The roof and walls are often the most striking and dramatic feature of any building, whether it be modern or of some antiquity. And its maintenance and repair requires experts skilled in both new technologies as well as traditional techniques. We speak to Darren Munro of Weatherproof about some of their recent work.
Britain has some of the oldest housing stock in Europe, and listed properties located throughout Britain’s villages, towns and cities, represent a significant part of our nation’s heritage. Not only do they tell the story of our past, but they fuel our imagination of the future. The defining charm of our buildings vary due to differences in regional construction techniques, with this being most obvious in traditional buildings, which are often the most striking feature of the landscape.
Conserving historic buildings and their roof coverings has to be approached differently than modern structures to ensure lasting repairs and protect the cultural integrity of the structure. This is why having a contractor with expert knowledge isn’t just desirable but a necessity. The team at Weatherproof use their decades of experience to help maintain, repair and restore historical buildings protecting the structure and preserving the history of our nation.
The coastal town of Cockenzie has an obvious living heritage, working fishing boats in its harbour, fish shops, curers and a boatyard lining the narrow lanes leading to the sea. And the older parts of the town retain a more traditional look and feel, similar to many other small fishing villages on the east coast of Scotland. Working with the Scottish Historical Society, Weatherproof carried out structural repairs to a traditional fisherman’s cottage, ensuring its safety yet retaining its beauty and character. Darren commented; “This was such a fascinating repair. We found different styles of building methods and all sorts of materials had been used to make the walls – including a pantile!” Clay pantiles are the east of Scotland’s most iconic roof covering – but not normally used to build walls! Pantiles were first introduced as far back as the 1600s when old pantiles were used as ballast for ships back and forth to places such as Amsterdam.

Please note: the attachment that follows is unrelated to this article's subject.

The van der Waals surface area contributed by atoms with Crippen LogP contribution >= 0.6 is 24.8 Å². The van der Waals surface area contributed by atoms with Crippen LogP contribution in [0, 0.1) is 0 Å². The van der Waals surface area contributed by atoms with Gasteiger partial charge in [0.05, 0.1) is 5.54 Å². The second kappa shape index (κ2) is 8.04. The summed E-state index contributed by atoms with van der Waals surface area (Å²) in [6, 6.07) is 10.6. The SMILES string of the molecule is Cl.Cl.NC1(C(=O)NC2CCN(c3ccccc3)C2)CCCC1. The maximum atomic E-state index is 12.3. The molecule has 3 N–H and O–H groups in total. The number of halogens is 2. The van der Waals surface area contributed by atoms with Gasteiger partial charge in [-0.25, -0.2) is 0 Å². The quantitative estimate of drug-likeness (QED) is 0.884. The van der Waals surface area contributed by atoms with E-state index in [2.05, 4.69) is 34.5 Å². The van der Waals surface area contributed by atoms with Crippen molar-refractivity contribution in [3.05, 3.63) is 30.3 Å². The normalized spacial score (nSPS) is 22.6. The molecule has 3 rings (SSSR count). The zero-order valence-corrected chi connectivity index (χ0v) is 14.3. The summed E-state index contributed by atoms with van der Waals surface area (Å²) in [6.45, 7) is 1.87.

A similar challenge was found in repairing a home in North Berwick. Many extensions had been added over the years and the building had structural issues that had to be addressed before any coating could take place. So the team undertook structural repairs and then covered the entire building with a steel mesh to provide a new structure and act as a base for the new pebble dash, to avoid future cracking.
The team are also well versed in modern properties and recently refurbished a Longniddry home, the cube, using a modern product Baumit which is a silicone thin coat render system. Darren explains; “This is used mainly on superstructures such as the new hospital in Haddington. But in my opinion is the most up-to-date technology available and I recommend using it on any modern property.”
As is the case in any industry, methods change over time and the way that things are done gradually evolves. Roofing and building is no different, and where possible Darren and his team incorporate new technologies with old traditional practices to comply with the conservation legislation. At Weatherproof they’re able to advise on all technical aspects of any building or roofing project, and of course repair or replace correctly, ensuring quality and avoiding defects. Their advice will help to ensure the project meets planning conditions, listed building consents, and most importantly your expectations.
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